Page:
It was years ago now
Sitting in a privacy cubicle in the parents’ room in the middle of a shopping centre
Playschool on the tele on the other side of them
Seeking some rest before attempting
The epic effort of loading the car with baby and self
Back to the place of endless labour
and insufficient sleep
Feeling a little self pity
At my lot
As a single mother
not by choice
And a voice
From the next cubicle
Where two local mums had been talking
Cuts through my ruminations
“Babydaddy’s a useless C##T anyway
All he ever does is
F**k putrid hoes.”
Yes, I remember that.
I was a baby bear once
But nobody stole my porridge
And so I need neither therapy nor vengeance, indeed, I can share.
Can you go buy me cigarettes
She rasps from the dark cocoon of wherever she is with her demons
On the mattress on my bedroom floor
I take my school uniform off and change into civvies
Put on some mascara so the 7/11 guy will sell to me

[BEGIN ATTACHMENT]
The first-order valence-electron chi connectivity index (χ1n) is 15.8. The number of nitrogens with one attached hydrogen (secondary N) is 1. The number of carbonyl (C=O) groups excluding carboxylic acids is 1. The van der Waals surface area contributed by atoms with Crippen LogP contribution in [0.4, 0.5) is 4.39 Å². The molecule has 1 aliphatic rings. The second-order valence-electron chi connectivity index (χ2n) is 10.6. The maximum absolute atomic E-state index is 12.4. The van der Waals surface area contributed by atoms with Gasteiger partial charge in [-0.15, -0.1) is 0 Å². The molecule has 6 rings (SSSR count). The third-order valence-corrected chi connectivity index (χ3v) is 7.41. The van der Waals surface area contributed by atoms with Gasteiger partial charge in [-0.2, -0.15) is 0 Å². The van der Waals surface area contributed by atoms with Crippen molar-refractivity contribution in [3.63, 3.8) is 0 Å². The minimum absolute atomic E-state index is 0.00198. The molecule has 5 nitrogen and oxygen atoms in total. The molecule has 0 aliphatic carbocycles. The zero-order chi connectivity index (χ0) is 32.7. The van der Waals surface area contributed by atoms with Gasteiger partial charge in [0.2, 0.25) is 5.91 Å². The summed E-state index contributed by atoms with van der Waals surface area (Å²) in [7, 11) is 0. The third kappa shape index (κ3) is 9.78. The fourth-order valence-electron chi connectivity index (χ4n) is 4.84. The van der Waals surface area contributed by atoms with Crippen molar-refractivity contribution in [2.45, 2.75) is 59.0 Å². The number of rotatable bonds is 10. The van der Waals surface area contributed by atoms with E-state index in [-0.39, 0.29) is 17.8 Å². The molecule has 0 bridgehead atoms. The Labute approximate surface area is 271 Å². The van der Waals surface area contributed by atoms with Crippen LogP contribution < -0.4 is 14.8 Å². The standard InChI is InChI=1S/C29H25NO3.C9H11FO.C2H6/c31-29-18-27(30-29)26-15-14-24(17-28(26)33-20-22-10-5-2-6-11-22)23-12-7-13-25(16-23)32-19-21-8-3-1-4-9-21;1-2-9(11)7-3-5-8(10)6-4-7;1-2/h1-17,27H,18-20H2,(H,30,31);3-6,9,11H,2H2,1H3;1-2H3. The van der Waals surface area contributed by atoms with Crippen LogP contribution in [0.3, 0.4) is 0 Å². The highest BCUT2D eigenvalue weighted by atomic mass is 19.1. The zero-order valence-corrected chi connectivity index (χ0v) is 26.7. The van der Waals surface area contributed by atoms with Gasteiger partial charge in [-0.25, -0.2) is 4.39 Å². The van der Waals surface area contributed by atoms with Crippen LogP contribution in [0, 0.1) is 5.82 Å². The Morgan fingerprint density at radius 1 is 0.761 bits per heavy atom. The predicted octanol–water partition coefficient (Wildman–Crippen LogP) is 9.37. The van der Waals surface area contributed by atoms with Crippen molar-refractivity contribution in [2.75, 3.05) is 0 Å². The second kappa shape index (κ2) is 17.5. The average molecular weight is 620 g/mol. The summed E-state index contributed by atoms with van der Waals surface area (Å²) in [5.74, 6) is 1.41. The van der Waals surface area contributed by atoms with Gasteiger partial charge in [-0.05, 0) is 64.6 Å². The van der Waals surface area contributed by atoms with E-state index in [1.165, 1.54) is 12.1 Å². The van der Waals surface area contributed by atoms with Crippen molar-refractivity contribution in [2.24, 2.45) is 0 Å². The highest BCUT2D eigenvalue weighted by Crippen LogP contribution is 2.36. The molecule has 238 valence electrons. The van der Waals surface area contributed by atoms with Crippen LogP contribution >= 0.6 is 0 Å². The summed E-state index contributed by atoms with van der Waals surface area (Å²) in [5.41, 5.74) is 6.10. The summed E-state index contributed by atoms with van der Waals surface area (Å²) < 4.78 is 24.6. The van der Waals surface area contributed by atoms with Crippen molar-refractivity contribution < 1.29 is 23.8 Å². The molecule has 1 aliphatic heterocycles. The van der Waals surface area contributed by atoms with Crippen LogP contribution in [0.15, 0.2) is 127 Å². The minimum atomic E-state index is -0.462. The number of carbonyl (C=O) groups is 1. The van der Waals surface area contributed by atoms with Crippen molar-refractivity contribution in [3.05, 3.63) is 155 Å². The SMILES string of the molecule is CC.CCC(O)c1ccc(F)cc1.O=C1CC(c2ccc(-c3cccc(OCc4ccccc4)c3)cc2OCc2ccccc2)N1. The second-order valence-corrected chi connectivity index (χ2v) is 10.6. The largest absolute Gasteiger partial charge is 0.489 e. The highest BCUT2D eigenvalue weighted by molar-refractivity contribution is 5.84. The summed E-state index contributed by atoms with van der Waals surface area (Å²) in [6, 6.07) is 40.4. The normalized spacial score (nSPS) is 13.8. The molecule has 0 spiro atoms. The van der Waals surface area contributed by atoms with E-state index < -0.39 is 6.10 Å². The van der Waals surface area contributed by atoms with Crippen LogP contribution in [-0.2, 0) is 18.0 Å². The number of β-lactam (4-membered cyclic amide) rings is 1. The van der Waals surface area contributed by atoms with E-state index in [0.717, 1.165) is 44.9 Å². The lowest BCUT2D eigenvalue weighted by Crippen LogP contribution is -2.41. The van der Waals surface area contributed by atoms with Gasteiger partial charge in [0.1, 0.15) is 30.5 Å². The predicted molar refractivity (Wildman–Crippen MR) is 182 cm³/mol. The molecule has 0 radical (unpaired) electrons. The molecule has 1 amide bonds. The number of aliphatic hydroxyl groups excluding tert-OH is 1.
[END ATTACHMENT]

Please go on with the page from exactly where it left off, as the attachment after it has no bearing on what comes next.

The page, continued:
Come back with the goods
She’s still there
Deep in her turmoil
But also she sees me
As I bring her lighter
I was raped
She drops it
Like a bowling ball through a glass table
My feet beneath.
I feel the impact
On my childhood
On my innocence
On my place as her daughter
As she discloses
For the first time in her life
Nearly fifty years old
Her vast history of horrific sexual assault
In graphic detail
Of the violence
Of the humiliation
Of the insidious threats to silence her
A suite of stories
That I now see as almost universally thematic for so many women
But her first telling
Was my first hearing
And already I had my own
Tucked away inside so many poky corners of my soul
She draws on her dart
Exhaling putrid smoke
Into my asthmatic face
She’s feeling that relief
Of no longer carrying it alone
My feet feel the bruise of the bowling ball impact
My soul is writhing with the discomfort of being made the listener
She looks at my face
Hers switches up and she blinks
Dons the facade of adult
You’d better put your uniform on and get to school
This magic mist
Can I store some in my lungs
and breathe it out
much later on
when I need to remember
this perfect purity?
When I am still in bed
The way I feel
the weight of the world
and all its things
When I’m up,
The support of recent sleep